ENGLEWOOD, Colo. -- John Elway and the Denver Broncos will be watching the Super Bowl on Feb. 2, not competing in it. But that doesn't mean they have to like it.
All you have to do is cue up Elway's mantra to know they don't want to be sitting at home: "Our goal has never changed -- our goal is still to win a world championship. That's still our sight."
The 4-1 finish for Drew Lock notwithstanding, the jury is still most definitely out on the Broncos quarterback following his rookie season.
But youth shouldn't be considered the issue. The expected league MVP -- Lamar Jackson -- just turned 23 earlier this month. Chiefs quarterback Patrick Mahomes is just 24 with an MVP award already in his trophy case and now poised to be the fifth-youngest quarterback to start a Super Bowl.
Niners quarterback Jimmy Garoppolo is 28 years old, and even though he has thrown just 27 passes in two playoff games this month, the 49ers have gone 21-5 in games he has started. He was a key piece in the massive rebuild coach Kyle Shanahan and general manager John Lynch did to get the 49ers into the title game in Year 3 of their football administration.
It's important to remember, no matter how the rest of the roster was constructed, that the list of quarterbacks for seven of the Broncos' eight Super Bowl trips includes:
The Broncos are expected to have more than $60 million in salary-cap space and a projected 12 draft picks. Whether they believe Lock is the guy for the long game or not, this is the best position they have been in during Elway's tenure as a team executive to make the depth chart as strong as possible at the most important position on the field.
The 49ers' signing of cornerback Richard Sherman in 2018 has paid massive dividends, as has a defensive line constructed of five former first-round picks.
The top four players on that line -- acquired via the draft, trade and free agency -- accounted for 33 sacks this season, and that group includes Pro Football Writers of America Rookie of the Year Nick Bosa, who was taken second overall in last April's draft. In this year's postseason field, the 49ers lead in total defense, scoring defense, forced fumbles and are tied for the lead in sacks as well as interceptions.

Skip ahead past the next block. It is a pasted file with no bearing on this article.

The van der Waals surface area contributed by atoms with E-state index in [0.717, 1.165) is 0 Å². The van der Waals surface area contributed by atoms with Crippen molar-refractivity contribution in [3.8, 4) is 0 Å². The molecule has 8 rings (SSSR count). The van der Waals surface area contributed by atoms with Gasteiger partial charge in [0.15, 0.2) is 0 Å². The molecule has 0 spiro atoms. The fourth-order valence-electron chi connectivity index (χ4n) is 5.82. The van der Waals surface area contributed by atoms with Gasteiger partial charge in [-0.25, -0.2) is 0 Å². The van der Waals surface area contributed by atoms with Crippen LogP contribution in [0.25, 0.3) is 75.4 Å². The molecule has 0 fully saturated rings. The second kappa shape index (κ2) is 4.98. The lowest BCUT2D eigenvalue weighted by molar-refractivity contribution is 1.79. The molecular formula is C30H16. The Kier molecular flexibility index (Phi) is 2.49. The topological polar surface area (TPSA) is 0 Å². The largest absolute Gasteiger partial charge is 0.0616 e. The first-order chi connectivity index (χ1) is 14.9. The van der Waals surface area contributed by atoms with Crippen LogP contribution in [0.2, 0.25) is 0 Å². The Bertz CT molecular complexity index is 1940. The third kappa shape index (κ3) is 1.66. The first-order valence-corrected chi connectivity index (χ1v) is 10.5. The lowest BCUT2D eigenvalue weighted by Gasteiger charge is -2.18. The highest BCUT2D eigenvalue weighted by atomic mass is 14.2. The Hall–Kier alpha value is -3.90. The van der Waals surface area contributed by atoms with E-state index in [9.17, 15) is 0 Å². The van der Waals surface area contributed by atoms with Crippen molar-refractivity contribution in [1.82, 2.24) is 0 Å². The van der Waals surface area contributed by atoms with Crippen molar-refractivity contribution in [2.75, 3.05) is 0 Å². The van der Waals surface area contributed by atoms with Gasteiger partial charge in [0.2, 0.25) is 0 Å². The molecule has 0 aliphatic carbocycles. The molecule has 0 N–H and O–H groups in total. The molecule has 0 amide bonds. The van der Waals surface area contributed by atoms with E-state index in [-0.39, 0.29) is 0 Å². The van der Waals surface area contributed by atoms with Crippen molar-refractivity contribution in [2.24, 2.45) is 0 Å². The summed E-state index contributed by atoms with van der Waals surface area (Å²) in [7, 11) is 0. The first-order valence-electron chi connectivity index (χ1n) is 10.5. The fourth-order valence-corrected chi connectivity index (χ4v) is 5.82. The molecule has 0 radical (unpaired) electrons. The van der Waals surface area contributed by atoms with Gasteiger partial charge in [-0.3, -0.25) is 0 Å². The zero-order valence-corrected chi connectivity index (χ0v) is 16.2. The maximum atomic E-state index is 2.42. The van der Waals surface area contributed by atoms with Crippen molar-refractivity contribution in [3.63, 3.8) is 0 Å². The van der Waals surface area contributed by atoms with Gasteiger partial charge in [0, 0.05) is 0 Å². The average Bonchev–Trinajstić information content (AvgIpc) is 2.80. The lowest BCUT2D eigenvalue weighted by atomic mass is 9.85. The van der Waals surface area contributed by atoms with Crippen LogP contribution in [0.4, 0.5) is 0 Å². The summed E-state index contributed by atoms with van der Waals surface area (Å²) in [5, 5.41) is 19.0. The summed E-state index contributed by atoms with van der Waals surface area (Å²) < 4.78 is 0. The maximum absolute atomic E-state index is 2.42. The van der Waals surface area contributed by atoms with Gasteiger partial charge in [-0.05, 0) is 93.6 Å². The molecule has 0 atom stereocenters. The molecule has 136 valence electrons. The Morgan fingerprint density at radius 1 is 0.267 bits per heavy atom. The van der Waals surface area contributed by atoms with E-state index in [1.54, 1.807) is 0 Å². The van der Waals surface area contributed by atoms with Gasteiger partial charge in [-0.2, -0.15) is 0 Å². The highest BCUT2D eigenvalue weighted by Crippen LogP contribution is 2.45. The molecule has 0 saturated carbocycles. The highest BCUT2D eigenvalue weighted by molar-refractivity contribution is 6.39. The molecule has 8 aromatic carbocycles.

The Chiefs found their groove down the stretch and into the playoffs, holding offenses to fewer than 12 points per game during the final seven regular-season games and racking up eight sacks in two playoff games.
Having a solid defense has proved critical for teams making a deep playoff run, even for those teams with prolific offenses. Of the 40 teams that have averaged at least 30 points per game during the Super Bowl era -- that includes all teams in the coveted 500-point club -- just five have won the Super Bowl (12.5%). The Baltimore Ravens, who lost in the divisional round, were the league's only 500-point team this past season. The Chiefs were a 500-point team last season but were let down by their defense in the AFC Championship Game.
The 49ers averaged 29.9 points per game this season, with the league's No. 8 scoring defense. The Chiefs averaged 28.2 points per game this season with the No. 7 scoring defense.
Bottom line: The Broncos, with the No. 10 scoring defense in 2019, have to maintain their integrity on that side of the ball while searching for more offense.
The two Super Bowl coaches -- Andy Reid and Kyle Shanahan -- have been deservedly lauded throughout the league for creativity, finding weaknesses and being able to consistently move the ball and finish drives.
Reid's version of the West Coast offense with Mahomes at the helm has rippled throughout the league. Shanahan -- taking what he has learned from Super Bowl winners such as his father, Mike, as well as Gary Kubiak and Jon Gruden -- has the most difficult offense in the league to defend. Shanahan's offense has used the most pre-snap shifts of any team in the league, while Reid is routinely among the league leaders.
If the Broncos want to join the postseason fun, they need to do better than the 16 or fewer points they scored in nine games this past season, when they lost three games in the final 22 seconds. It isn't just the points -- it's the fact opposing defensive coordinators rarely feel like they are on their heels, and many have privately said as much.